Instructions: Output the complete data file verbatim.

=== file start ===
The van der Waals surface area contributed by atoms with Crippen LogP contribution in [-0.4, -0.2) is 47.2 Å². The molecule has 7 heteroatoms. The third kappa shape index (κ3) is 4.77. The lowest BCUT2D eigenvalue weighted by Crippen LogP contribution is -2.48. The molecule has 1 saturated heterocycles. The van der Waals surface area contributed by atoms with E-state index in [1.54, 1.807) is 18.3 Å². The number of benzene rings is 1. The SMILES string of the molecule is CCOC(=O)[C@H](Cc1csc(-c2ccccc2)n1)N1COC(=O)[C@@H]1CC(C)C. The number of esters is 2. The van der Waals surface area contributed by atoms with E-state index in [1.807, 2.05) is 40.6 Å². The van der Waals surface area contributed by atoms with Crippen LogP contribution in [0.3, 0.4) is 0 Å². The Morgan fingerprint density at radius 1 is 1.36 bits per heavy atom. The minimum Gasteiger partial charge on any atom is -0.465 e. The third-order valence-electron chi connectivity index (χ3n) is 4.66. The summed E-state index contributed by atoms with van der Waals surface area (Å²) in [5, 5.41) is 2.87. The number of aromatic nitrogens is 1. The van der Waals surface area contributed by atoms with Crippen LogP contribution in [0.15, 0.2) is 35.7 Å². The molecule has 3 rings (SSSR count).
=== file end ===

The van der Waals surface area contributed by atoms with Crippen LogP contribution in [-0.4, -0.2) is 47.2 Å². The molecule has 7 heteroatoms. The third kappa shape index (κ3) is 4.77. The lowest BCUT2D eigenvalue weighted by Crippen LogP contribution is -2.48. The molecule has 1 saturated heterocycles. The van der Waals surface area contributed by atoms with E-state index in [1.54, 1.807) is 18.3 Å². The number of benzene rings is 1. The SMILES string of the molecule is CCOC(=O)[C@H](Cc1csc(-c2ccccc2)n1)N1COC(=O)[C@@H]1CC(C)C. The number of esters is 2. The van der Waals surface area contributed by atoms with E-state index in [1.807, 2.05) is 40.6 Å². The van der Waals surface area contributed by atoms with Crippen LogP contribution in [0.3, 0.4) is 0 Å². The Morgan fingerprint density at radius 1 is 1.36 bits per heavy atom. The minimum Gasteiger partial charge on any atom is -0.465 e. The third-order valence-electron chi connectivity index (χ3n) is 4.66. The summed E-state index contributed by atoms with van der Waals surface area (Å²) in [5, 5.41) is 2.87. The number of aromatic nitrogens is 1. The van der Waals surface area contributed by atoms with Crippen LogP contribution in [0.15, 0.2) is 35.7 Å². The molecule has 3 rings (SSSR count).